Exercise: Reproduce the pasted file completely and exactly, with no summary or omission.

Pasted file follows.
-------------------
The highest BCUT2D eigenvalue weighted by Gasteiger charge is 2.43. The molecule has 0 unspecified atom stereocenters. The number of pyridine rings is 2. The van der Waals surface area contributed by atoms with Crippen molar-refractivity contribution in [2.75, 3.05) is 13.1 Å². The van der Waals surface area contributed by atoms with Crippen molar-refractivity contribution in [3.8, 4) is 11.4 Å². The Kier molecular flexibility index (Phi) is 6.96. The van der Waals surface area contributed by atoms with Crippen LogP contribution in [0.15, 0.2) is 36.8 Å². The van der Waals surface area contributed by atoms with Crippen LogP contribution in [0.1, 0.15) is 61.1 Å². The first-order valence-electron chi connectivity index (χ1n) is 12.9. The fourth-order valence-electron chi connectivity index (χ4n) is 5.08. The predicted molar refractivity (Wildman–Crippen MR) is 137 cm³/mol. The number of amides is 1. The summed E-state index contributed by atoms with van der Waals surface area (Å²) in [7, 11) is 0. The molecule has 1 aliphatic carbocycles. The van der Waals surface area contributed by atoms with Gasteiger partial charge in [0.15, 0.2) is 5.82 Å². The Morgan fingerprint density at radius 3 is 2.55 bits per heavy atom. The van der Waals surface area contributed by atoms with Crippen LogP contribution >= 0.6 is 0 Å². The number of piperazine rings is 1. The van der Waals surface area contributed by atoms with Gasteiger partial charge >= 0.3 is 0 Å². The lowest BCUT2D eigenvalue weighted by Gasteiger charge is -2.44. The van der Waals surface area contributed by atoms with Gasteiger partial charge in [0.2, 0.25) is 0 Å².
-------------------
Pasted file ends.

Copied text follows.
The highest BCUT2D eigenvalue weighted by Gasteiger charge is 2.43. The molecule has 0 unspecified atom stereocenters. The number of pyridine rings is 2. The van der Waals surface area contributed by atoms with Crippen molar-refractivity contribution in [2.75, 3.05) is 13.1 Å². The van der Waals surface area contributed by atoms with Crippen molar-refractivity contribution in [3.8, 4) is 11.4 Å². The Kier molecular flexibility index (Phi) is 6.96. The van der Waals surface area contributed by atoms with Crippen LogP contribution in [0.15, 0.2) is 36.8 Å². The van der Waals surface area contributed by atoms with Crippen LogP contribution in [0.1, 0.15) is 61.1 Å². The first-order valence-electron chi connectivity index (χ1n) is 12.9. The fourth-order valence-electron chi connectivity index (χ4n) is 5.08. The predicted molar refractivity (Wildman–Crippen MR) is 137 cm³/mol. The number of amides is 1. The summed E-state index contributed by atoms with van der Waals surface area (Å²) in [7, 11) is 0. The molecule has 1 aliphatic carbocycles. The van der Waals surface area contributed by atoms with Gasteiger partial charge in [0.15, 0.2) is 5.82 Å². The Morgan fingerprint density at radius 3 is 2.55 bits per heavy atom. The van der Waals surface area contributed by atoms with Crippen LogP contribution >= 0.6 is 0 Å². The number of piperazine rings is 1. The van der Waals surface area contributed by atoms with Gasteiger partial charge >= 0.3 is 0 Å². The lowest BCUT2D eigenvalue weighted by Gasteiger charge is -2.44. The van der Waals surface area contributed by atoms with Gasteiger partial charge in [0.2, 0.25) is 0 Å².